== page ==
Atelier Escha & Logy: Alchemists of the Dusk Sky Review
Not every game drives its genre in bold, new directions. However, some of the most fun I've had has been from games that find a solid formula and simply refine it. Franchises like Harvest Moon, Animal Crossing, and Pokémon have found success by slowly evolving while staying true to what makes them enjoyable. The Atelier franchise shares a similar story; alchemy is its hook, enticing players to find the best ingredients to top their previous creations. The entries don't make drastic changes, but I am drawn to them because they remain fun and continue challenging my alchemy chops. Atelier Escha & Logy: Alchemists of the Dusk Sky fits the same bill, but the small refinements go a long way toward making it the best gameplay in the series.
The combat and alchemy don't deviate from the usual Atelier set up: Accept quests to journey to various lands where you take down baddies and search for ingredients. Once you obtain new materials, you assess their strengths and see if you can use them in a new recipe. Each ingredient helps create something new, and finding rare ones adds satisfying perks to your creations. The extent of the alchemy is vast; you craft weaponry, health items, bombs, and parts to fix various things around town. Seeing the fruits of your labor - like crafting a powerful new weapon - is what makes the experience fulfilling.
Reaping the rewards of your latest creation is fun, but the experimentation is what keeps you hooked. After learning the alchemy system, you gain access to a disassembly device, which reveals what ingredients make up any item you find, unlocking even more recipes. Additionally, the alchemy isn't simply "throw together the ingredients and call it a day." Synthesis skills alter the basic properties of your creation. For instance, say you want a weapon with a high fire power, you can use the conversion skill to take an elemental value from elsewhere and add it to your fire power. The synthesis skills are varied, also extending to perks like shortening the time it takes to make an item, upping their effect or power, or increasing the quantity. You're always assessing something for the best odds, examining every ingredient to take advantage of everything you've found.
Besides designing your weaponry, Escha & Logy also makes you think on the battlefield. The turn-based battle system stays engaging because it forces you to examine your every move. Positioning matters, as allies in front of an enemy are more likely to be attacked, so you can move your characters around the field to avoid hits. The party is also split into front and back lines; three characters must be in the front, and three others can take supporting roles in the back. The back line members can't be directly attacked, but can be used for support attacks or guards, which are at the root of the entire battle system. Support guards allow you to absorb the damage for another character, allowing you to designate a tank to protect low-health allies. As far as attack supports go, if you fill up the support bar with enough strikes, you can chain attacks together; not only is this beneficial for more hits in a turn, but also the longer you keep the chain going, the damage of each hit increases.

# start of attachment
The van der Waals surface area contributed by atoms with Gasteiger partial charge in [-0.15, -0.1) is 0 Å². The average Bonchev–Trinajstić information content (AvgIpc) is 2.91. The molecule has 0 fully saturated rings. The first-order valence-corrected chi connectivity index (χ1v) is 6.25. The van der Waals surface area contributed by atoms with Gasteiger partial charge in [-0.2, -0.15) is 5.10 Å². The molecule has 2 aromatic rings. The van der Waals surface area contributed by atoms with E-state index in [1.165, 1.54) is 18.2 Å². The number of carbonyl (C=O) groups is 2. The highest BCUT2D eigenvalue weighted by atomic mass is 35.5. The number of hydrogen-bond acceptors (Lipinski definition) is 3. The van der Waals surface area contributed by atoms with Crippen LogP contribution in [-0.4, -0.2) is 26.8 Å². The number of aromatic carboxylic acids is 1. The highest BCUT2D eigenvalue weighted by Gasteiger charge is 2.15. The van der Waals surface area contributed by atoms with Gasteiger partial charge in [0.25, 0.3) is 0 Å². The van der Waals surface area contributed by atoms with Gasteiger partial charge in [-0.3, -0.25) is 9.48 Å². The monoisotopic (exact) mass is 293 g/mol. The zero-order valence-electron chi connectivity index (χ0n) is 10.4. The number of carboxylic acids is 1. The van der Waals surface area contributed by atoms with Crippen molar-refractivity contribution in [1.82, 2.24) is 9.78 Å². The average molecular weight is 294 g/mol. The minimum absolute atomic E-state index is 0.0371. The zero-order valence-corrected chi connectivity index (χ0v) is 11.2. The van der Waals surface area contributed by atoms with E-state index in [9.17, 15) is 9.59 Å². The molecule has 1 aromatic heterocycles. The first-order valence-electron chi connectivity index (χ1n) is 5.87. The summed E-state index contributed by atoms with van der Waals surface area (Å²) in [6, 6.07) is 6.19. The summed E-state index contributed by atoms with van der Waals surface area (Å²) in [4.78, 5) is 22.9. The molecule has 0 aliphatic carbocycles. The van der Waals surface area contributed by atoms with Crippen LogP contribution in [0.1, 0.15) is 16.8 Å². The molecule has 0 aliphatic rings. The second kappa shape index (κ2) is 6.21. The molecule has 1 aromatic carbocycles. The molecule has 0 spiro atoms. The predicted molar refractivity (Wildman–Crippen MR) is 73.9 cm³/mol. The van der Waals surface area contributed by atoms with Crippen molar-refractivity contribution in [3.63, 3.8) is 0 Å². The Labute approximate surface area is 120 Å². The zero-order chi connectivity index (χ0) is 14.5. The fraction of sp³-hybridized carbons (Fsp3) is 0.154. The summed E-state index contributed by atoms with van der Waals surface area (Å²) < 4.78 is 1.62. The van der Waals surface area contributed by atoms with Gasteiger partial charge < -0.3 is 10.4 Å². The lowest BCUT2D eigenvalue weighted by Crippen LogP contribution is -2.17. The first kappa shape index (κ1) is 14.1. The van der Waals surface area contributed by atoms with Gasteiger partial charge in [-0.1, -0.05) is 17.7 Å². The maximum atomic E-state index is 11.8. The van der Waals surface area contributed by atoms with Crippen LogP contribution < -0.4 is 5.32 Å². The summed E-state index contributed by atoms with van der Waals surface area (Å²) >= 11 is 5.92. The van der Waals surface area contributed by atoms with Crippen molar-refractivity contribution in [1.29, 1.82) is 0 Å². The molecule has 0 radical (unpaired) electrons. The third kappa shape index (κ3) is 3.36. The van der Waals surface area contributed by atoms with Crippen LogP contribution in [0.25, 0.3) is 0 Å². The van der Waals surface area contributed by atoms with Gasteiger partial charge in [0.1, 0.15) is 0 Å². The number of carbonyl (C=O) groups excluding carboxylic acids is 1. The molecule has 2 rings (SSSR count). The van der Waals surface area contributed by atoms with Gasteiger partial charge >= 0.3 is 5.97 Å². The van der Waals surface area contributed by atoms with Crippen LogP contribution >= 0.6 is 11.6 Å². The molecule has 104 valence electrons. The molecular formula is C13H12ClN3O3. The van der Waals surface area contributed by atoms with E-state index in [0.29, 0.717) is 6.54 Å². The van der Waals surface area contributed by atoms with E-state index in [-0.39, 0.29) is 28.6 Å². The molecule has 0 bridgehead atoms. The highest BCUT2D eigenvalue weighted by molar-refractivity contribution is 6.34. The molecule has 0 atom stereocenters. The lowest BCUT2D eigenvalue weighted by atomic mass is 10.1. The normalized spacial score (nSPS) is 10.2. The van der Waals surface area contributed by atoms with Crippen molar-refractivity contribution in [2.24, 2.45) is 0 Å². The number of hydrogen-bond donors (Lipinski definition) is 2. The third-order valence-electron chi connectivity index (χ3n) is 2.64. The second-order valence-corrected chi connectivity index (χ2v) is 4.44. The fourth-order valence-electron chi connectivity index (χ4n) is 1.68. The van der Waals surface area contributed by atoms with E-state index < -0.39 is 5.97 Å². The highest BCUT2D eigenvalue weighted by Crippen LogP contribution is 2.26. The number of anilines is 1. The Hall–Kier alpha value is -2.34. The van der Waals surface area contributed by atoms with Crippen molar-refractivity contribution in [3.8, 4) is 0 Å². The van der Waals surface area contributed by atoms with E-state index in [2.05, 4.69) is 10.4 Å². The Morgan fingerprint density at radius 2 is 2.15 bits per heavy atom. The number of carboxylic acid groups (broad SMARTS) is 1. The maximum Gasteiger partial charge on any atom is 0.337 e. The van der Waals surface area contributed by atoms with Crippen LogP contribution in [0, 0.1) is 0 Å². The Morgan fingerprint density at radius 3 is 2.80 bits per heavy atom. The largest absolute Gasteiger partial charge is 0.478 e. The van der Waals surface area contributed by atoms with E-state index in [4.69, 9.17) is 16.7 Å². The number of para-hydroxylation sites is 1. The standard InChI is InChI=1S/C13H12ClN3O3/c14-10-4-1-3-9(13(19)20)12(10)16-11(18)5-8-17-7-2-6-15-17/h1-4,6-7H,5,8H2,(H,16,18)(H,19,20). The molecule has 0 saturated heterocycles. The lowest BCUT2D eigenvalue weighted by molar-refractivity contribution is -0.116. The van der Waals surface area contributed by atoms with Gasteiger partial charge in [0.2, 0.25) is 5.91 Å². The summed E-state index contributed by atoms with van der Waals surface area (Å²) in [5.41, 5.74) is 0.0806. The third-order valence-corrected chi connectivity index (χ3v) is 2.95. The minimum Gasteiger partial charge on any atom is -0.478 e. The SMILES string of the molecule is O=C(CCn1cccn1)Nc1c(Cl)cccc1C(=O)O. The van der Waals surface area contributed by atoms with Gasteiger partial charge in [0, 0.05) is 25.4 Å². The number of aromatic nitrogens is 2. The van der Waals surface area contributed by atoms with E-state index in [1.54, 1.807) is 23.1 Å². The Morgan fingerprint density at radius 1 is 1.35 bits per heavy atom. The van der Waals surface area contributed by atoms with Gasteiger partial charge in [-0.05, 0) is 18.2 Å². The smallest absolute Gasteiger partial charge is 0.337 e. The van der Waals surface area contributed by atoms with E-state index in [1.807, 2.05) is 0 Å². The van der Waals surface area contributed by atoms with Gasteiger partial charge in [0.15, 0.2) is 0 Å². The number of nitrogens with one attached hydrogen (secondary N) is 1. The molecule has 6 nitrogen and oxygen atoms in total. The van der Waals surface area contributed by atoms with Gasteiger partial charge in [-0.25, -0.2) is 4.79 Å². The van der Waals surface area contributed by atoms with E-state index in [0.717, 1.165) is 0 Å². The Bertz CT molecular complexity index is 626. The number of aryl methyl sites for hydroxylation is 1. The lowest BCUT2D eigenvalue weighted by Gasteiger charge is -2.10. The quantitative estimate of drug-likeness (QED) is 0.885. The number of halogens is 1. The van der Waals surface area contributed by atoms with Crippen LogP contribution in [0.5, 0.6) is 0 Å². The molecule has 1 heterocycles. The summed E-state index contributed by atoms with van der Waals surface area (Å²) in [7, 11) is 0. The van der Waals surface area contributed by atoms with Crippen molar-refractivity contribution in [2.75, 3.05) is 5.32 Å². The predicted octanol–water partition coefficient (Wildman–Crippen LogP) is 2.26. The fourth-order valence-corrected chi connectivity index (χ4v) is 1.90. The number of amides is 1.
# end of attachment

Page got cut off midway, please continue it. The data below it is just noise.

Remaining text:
All the systems in Escha & Logy work together well, enhancing the fun. You can select between two different protagonists Escha or Logy, but each story follows a similar path with a few different interactions along the way. No matter who you pick, you're a new government official and must work with the other on assignments. Like past Atelier games, Escha & Logy has an in-game clock, and you must complete assignments by certain deadlines, though the allotted time is exceedingly generous. You have months to complete the main assignments, though they can be completed in a matter of days.
Moving from assignment to assignment can get repetitive. The structure of collecting new ingredients and clearing enemies from fields rarely changes or offers any surprises. To add insult to injury, all the extra assignments are similar, like clearing out a big boss, using alchemy to make a particular item, or delivering a package. With run-of-the-mill side quests that are just a rehash of "kill X monsters in the area," the extra content isn't engaging or attractive. Like any formulaic game, Escha & Logy can get humdrum, especially as you try to burn off calendar days by taking these second-rate quests to get to your next main assignment.
The tedium stings even more because while the basic gameplay is easy to grasp and interesting, the story and characters aren't exciting. These games are known for their charm, but I didn't care for this cast. Expect plenty of anime tropes, like the girl who's awful at cooking, and unexciting NPCs, such as the shopkeeper who can't stop lying to move product at her store. This isn't outside the norm for Atelier, but this entry is particularly weak. The best interactions come between Escha & Logy, who must work together, despite Logy's seriousness and Escha's contrasting lightheartedness. Still, I wasn't enamored with either one, and as leading protagonists that's troublesome. As for the story, even the lands' biggest "secrets" don't provide a stimulating tale. I found myself bored by dialogue and not caring much about this world or its heroes.
Despite its shortcomings, I still enjoyed Escha & Logy. The alchemy and battle systems continue to get more complex and impressive, making it easy to get lost in them. The urge to make one more item or explore more of the world for new materials or to best a boss rarely dims. Escha & Logy may have some flaws, but it's good at providing a formulaic experience that rewards you with seeing your progression play out before you.